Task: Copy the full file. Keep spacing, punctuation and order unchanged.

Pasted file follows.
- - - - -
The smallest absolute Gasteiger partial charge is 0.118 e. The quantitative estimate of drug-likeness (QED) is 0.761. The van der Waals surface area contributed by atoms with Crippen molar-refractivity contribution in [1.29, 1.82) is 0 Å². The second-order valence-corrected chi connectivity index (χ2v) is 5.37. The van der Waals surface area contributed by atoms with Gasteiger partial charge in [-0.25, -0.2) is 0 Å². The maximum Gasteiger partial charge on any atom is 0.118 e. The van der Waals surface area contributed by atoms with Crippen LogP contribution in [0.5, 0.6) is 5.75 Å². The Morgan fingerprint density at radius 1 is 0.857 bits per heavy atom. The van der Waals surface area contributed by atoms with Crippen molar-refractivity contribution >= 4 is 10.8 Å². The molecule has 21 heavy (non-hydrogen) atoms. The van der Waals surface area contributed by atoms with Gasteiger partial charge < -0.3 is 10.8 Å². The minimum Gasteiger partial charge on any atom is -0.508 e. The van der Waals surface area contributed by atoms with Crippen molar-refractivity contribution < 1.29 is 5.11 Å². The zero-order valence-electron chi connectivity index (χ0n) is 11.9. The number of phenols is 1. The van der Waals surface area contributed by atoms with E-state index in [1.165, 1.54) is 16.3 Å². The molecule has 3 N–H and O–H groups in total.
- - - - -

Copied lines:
The smallest absolute Gasteiger partial charge is 0.118 e. The quantitative estimate of drug-likeness (QED) is 0.761. The van der Waals surface area contributed by atoms with Crippen molar-refractivity contribution in [1.29, 1.82) is 0 Å². The second-order valence-corrected chi connectivity index (χ2v) is 5.37. The van der Waals surface area contributed by atoms with Gasteiger partial charge in [-0.25, -0.2) is 0 Å². The maximum Gasteiger partial charge on any atom is 0.118 e. The van der Waals surface area contributed by atoms with Crippen LogP contribution in [0.5, 0.6) is 5.75 Å². The Morgan fingerprint density at radius 1 is 0.857 bits per heavy atom. The van der Waals surface area contributed by atoms with Crippen molar-refractivity contribution >= 4 is 10.8 Å². The molecule has 21 heavy (non-hydrogen) atoms. The van der Waals surface area contributed by atoms with Gasteiger partial charge < -0.3 is 10.8 Å². The minimum Gasteiger partial charge on any atom is -0.508 e. The van der Waals surface area contributed by atoms with Crippen molar-refractivity contribution < 1.29 is 5.11 Å². The zero-order valence-electron chi connectivity index (χ0n) is 11.9. The number of phenols is 1. The van der Waals surface area contributed by atoms with E-state index in [1.165, 1.54) is 16.3 Å². The molecule has 3 N–H and O–H groups in total.